Date of this Version
Aerosol Science and Technology, 49:299–309, 2015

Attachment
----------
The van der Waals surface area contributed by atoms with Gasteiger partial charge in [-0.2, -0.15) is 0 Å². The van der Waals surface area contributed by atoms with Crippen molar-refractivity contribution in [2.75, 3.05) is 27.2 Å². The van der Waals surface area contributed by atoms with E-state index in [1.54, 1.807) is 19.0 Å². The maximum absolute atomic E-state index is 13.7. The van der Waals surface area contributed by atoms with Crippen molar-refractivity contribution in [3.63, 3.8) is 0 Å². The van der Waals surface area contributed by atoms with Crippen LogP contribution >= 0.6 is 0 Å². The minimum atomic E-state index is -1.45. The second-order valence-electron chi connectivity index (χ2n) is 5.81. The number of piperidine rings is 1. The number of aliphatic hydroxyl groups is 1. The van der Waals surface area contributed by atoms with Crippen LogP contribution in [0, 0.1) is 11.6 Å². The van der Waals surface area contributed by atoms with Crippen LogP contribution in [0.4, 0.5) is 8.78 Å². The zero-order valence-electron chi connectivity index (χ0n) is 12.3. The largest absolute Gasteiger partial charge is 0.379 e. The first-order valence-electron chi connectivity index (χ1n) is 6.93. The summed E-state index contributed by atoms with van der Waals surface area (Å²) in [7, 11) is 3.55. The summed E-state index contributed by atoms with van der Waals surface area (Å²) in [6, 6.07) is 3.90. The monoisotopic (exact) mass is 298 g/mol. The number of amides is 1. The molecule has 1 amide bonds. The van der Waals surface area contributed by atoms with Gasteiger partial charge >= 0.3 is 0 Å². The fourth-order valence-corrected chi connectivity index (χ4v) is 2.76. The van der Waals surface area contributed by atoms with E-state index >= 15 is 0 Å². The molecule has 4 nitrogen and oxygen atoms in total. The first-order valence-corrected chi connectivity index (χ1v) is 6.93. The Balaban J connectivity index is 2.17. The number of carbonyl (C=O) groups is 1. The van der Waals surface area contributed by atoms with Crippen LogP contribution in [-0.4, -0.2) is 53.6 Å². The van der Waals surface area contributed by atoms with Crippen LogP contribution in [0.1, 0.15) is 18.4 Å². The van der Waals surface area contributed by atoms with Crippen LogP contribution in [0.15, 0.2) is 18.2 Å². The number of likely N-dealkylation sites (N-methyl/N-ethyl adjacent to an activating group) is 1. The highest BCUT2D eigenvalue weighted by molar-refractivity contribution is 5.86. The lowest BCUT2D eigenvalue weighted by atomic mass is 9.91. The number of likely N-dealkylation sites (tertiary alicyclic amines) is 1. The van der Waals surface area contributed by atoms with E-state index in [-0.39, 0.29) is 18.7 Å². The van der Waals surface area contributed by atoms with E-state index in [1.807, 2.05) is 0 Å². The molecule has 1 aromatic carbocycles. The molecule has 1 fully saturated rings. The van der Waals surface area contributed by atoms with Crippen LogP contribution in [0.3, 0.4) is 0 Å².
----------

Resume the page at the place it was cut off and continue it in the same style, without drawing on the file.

The Smoke Aerosol Measurement Experiment (SAME) has been conducted twice by the National Aeronautics and Space Administration and provided real-time aerosol data in a spacecraft micro-gravity environment. Flight experiment results have been recently analyzed with respect to comparable groundbased experiments. The ground tests included an electrical mobility analyzer as a reference instrument for measuring particle size distributions of the smoke produced from overheating five common spacecraft materials. Repeatable sample surface temperatures were obtained with the SAME ground-based hardware, and measurements were taken with the aerosol instruments returned from the International Space Station comprising two commercial smoke detectors, three aerosol instruments, which measure moments of the particle size distribution, and a thermal precipitator for collecting smoke particles for transmission electron microscopy (TEM). Moment averages from the particle number concentration (zeroth moment), the diameter concentration (first moment), and the mass concentration (third moment) allowed calculation of the count mean diameter and the diameter of average mass of smoke particles. Additional size distribution information, including geometric mean diameter and geometric standard deviations, can be calculated if the particle size distribution is assumed to be lognormal. Both unaged and aged smoke particle size distributions from ground experiments were analyzed to determine the validity of the lognormal assumption. Comparisons are made between flight experiment particle size distribution statistics generated by moment calculations and microscopy particle size distributions (using projected area equivalent diameter) from TEM grids, which have been returned to the Earth.